The Varieties Of Religious Entertainment

Time was when church attendance was compulsory; in some parts of the world it still is. It may not be formally required, but non-attendees can forget all about doing business in the community. Networking is important everywhere, particularly for immigrants, the poor and the corrupt. Perhaps some people go in order to improve their own ethical conduct, although this has always been a minority sport. The more church attendance fails to cover these other bases, the more we will find people going to services primarily for the technology of emotional auto-manipulation.

Religion will always be a part of the entertainment industry. But people differ in their tastes: some are entertained by peace and quiet, others are entertained by glitz and spectacle, others again are entertained by righteous indignation and the persecution of their neighbours.

Christian services fall into three categories: Boring, High and Charismatic, and these attract quite different personalities. The deal with “Boring” is that you get to congratulate yourself on enduring it and look down on those who lack the Moral Fibre to do the same. “High” attracts those introverts who get off on stained-glass windows, polyphony and incense, which they find alters their brain chemistry to make them feel serene and peaceful. “Charismatics” are those with high cortical thresholds, which means that they need very powerful stimuli in order to feel anything at all; their services are therefore arranged to work them up into a state akin to hysteria, using the techniques of the rock concert, namely huge stadia, laser-light shows, earth-shattering sound levels, yelling and stomping. Rather than the peaceful space for thought provided by both Boring and High services, this Sunday Night Fever offers the dissolution of personality into the hysteria of crowd solidarity against demonised outgroups: what one might call “Nuremburg Christianity”.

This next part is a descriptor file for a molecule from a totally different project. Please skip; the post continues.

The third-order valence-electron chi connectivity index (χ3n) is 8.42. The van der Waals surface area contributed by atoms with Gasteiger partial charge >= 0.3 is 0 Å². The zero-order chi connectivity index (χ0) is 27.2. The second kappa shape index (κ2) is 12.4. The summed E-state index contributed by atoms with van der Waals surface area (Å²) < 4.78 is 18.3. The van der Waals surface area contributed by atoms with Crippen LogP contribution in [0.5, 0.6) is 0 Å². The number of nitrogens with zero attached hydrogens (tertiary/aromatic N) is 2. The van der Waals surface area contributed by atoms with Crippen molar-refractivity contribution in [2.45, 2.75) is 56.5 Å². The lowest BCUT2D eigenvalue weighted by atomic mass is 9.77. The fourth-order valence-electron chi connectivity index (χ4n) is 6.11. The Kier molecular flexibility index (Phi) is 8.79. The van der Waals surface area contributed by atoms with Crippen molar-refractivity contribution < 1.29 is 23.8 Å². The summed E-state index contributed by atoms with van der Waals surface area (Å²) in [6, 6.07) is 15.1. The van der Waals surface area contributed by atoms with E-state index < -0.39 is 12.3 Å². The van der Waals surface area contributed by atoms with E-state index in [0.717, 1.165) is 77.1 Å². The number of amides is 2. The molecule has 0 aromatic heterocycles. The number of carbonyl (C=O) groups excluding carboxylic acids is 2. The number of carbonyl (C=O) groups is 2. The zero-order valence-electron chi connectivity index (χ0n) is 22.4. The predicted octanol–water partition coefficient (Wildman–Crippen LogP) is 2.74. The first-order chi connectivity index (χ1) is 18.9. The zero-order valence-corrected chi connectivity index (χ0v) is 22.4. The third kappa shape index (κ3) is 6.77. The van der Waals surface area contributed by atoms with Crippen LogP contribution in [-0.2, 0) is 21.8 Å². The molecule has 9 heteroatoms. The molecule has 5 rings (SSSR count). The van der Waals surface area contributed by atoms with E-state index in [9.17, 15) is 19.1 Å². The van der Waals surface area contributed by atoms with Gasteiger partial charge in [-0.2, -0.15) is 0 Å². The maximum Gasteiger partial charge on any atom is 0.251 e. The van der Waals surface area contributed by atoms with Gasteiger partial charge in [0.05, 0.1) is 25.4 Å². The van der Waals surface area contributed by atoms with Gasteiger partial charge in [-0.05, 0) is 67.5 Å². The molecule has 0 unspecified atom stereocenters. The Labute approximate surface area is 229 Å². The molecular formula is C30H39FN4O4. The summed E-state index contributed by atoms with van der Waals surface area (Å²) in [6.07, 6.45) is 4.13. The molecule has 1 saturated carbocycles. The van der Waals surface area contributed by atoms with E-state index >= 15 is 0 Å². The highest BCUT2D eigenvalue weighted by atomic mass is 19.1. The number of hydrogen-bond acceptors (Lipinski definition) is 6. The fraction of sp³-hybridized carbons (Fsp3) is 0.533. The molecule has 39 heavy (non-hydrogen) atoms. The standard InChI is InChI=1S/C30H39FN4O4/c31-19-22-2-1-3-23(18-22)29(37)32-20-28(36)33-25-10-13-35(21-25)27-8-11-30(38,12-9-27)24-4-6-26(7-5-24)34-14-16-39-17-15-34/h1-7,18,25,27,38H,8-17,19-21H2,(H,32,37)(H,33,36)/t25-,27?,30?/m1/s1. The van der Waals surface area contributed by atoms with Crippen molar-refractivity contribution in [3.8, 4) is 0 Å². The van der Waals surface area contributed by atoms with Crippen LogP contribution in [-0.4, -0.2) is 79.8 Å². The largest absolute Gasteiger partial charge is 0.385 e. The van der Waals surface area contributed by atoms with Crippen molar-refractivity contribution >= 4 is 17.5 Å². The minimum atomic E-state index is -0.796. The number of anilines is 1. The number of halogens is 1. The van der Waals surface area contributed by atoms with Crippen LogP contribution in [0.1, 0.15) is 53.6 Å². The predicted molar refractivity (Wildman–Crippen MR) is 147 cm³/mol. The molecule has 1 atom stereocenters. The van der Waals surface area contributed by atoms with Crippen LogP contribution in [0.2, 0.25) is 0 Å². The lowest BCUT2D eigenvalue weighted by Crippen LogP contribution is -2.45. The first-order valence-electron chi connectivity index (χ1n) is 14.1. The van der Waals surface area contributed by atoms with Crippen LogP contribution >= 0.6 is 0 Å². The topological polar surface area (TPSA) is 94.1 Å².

Posted on February 5, 2010 at 10:46 by Hugo Grinebiter · Permalink
In: THE LONGEST CON, Religion As Emotional Tech

2 Responses

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  1. Written by Urban Djin
    on February 5, 2010 at 18:24
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    Good, useful taxonomy. I must confess that I do enjoy certain aspects of the “high” style, “smells and bells” as I like to call it, even though I stopped believing in god over forty years ago. As entertainment the pageantry and polyphony does still work for me. So does the sophisticated visual narrative of the stained glass and the paintings. So does the classic, mostly Black gospel music of the 50s and 60s. I have no problem separating aesthetic appreciation from the underlying metaphysics which I reject emphatically.

  2. Written by Hugo Grinebiter
    on February 6, 2010 at 00:22
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    That’s funny, I was taught to say “Bells and Smells”. Must be a Pondian difference: you say tomayto, I say tomahto…… As you know, I too love the polyphony, and the vaulting, though I pass on the pageantry.

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